This year’s Exhibitor Listing
WABE offers an opportunity to hear about the accomplishments of the influencers in the industry and to celebrate those achievements through our awards program. It is a privilege and honour to recognize these individuals.
Being part of a larger community of broadcast engineers can provide the extra layer of support that many station engineers can use. Developing relationships with other “like minded” individuals can result in life long professional friendships. Knowing that they are not alone wanting to improve their skills and bring something back to their companies. There are many examples of engineers who have been able to call up their “competition’s” engineer, because of establishing a relationship at WABE, to help get them out of a technical emergency through either providing additional support or loaner equipment. WABE offers the opportunity to share technical knowledge with one another and grow their technical contacts.
In order for an investment to pay off, you first have to be willing to take a risk. The tightening of budgets, reduction in staff and demands of work can all make it a challenge to send technical staff to WABE. We have strived to keep registration costs down and still maintain a high standard of training and events. We have been able to do this through our incredible network of sponsors at the convention. They are the backbone of WABE. Many of these companies have limited budgets to spend on shows but choose to invest in WABE because they believe in what we do. The amount that a station needs to invest in their technical staff is small but by investing in their engineer’s development, could result in big returns for the company. In this time of cut backs, invest in your engineer.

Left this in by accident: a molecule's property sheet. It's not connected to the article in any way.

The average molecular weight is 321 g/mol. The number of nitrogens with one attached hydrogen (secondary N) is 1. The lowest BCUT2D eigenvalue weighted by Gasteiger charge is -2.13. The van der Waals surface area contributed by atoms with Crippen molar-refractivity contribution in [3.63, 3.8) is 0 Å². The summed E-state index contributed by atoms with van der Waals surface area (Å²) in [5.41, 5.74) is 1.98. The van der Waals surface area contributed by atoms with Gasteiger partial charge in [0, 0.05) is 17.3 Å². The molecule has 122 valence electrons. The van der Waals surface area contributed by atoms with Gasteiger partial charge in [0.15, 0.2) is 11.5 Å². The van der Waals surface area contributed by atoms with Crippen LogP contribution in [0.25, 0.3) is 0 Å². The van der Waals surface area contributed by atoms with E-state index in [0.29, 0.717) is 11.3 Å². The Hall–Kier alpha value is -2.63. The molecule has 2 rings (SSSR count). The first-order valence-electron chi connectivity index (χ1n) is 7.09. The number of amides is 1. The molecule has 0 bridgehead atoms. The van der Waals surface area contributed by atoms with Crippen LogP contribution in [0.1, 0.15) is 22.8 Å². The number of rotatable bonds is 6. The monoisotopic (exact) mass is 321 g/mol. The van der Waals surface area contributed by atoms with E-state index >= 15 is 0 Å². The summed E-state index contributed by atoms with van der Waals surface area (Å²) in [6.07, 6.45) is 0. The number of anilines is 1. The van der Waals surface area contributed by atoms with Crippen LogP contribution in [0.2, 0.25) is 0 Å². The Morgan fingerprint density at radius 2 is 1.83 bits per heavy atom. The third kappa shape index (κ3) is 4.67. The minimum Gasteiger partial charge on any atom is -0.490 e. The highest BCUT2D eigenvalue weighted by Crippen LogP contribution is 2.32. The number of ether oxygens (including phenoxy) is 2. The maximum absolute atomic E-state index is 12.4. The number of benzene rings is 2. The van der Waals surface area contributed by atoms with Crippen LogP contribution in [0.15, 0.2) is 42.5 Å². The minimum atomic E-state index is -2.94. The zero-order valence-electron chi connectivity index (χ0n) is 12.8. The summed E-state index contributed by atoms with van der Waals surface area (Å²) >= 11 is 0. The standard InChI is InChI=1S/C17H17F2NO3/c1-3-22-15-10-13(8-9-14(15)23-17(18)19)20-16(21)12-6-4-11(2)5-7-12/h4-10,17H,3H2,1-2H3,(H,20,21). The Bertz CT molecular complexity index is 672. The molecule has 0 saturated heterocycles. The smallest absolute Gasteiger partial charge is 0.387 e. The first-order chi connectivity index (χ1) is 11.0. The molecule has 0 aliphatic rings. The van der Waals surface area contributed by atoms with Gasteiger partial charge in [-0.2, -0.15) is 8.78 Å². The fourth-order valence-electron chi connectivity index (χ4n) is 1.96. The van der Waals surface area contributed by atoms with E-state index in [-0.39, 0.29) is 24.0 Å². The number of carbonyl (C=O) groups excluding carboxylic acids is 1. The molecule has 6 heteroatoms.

This years WABE Sponsors
Spending time away from the office and submerging one self in learning new things, can result in an excitement heading back to the job. New ideas, equipment suggestions, contacts, solutions and new knowledge will be brought back to their company with renewed inspiration and motivation. A few days away from the demands of the station could be what is needed to bring back a clearer vision and purpose.